|V6 Supercharged SWB||3.0-liter Supercharged V6 Gas||8-Speed Automatic||4X4||$80,511||$85,650|
|Td6 Diesel SWB||3.0-liter Turbo V6 Diesel||8-Speed Automatic||4X4||$82,391||$87,650|
|V6 Supercharged HSE SWB||3.0-liter Supercharged V6 Gas||8-Speed Automatic||4X4||$87,091||$92,650|
The definitive luxury SUV.
It’s the definitive luxury SUV. So, obviously, the Land Rover Range Rover’s rather excellent.
Many makers of sports utility vehicles have had a stab at building luxury 4x4s, but few have hit the nail on the head quite like Land Rover with its Range Rover. For sure, the early versions from the 1970s are far different to the far her modern day examples, but it’s telling that the Range Rover’s managed to outlive the , Land-Rover-brand-defining Defender. Of course, as with any car on sale today, the Range Rover does have some slight issues, and we’d be lying if we said the Land Rover doesn’t face some pretty stiff competition in the form of cars like the . But we’d be equally deceptive if we were to declare that, on balance, the Land Rover Range Rover is amongst one of the most well-rounded cars on sale today.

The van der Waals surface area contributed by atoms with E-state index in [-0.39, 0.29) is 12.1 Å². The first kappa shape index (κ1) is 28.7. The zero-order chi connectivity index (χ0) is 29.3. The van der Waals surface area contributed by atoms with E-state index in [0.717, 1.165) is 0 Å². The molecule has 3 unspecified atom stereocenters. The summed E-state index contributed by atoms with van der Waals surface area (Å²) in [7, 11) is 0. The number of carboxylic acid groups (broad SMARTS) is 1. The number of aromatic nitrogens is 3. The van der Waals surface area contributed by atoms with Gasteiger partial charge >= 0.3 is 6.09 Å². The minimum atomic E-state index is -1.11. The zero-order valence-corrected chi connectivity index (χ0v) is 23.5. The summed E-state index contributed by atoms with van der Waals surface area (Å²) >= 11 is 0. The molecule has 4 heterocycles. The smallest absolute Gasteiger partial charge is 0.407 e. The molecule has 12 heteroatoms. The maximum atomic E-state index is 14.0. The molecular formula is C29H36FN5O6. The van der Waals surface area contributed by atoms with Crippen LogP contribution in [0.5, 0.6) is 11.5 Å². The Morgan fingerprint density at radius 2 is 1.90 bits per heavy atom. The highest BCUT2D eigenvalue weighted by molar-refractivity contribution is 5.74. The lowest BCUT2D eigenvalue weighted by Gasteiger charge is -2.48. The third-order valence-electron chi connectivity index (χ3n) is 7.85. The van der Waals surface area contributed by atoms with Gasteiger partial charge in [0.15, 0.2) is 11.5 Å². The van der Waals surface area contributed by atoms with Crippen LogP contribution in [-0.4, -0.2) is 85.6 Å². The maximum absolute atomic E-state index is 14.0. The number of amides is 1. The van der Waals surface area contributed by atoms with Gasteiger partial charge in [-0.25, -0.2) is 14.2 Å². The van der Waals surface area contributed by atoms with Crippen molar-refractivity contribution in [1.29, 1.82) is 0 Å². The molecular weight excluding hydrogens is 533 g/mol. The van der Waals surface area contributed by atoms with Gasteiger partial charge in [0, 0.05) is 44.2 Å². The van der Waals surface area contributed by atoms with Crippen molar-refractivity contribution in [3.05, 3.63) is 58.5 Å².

After all, why spend all that money on a car if you won’t enjoy spending time in it?
When you’re spending at least $85,000 on a car, it’s expected that the interior is up to the extremely high standards set by similar offerings at this price point. After all, why spend all that money on a car if you won’t enjoy spending time in it? Thankfully, there’s little we can find fault with about the Land Rover Range Rover’s cabin. Admittedly, the top-spec models do struggle a bit when contrasted with the uber-luxurious-yet-similarly-priced alternatives like the Bentley Bentayga, but the less expensive Range Rovers do comfortably hold their own against the and Mercedes-Benz GLS. For instance, the abundance of leather is highly appreciated, with the glossy interior trim (which can be replaced with genuine wood pieces, depending on what you decide on specifying) further accentuating the luxurious ambience. We’re also extremely impressed with how intuitive the manual controls are on the center console – the clean and unfussy layout is a welcome change in comparison with the wall of buttons that was present on the old Range Rover, and the claims of Land Rover designing the control scheme with glove-wearing users in mind certainly seems plausible based on the ergonomics as demonstrated in the Range Rover (though we’d really wish Land Rover would update its slightly clunky touchscreen system sooner rather than later).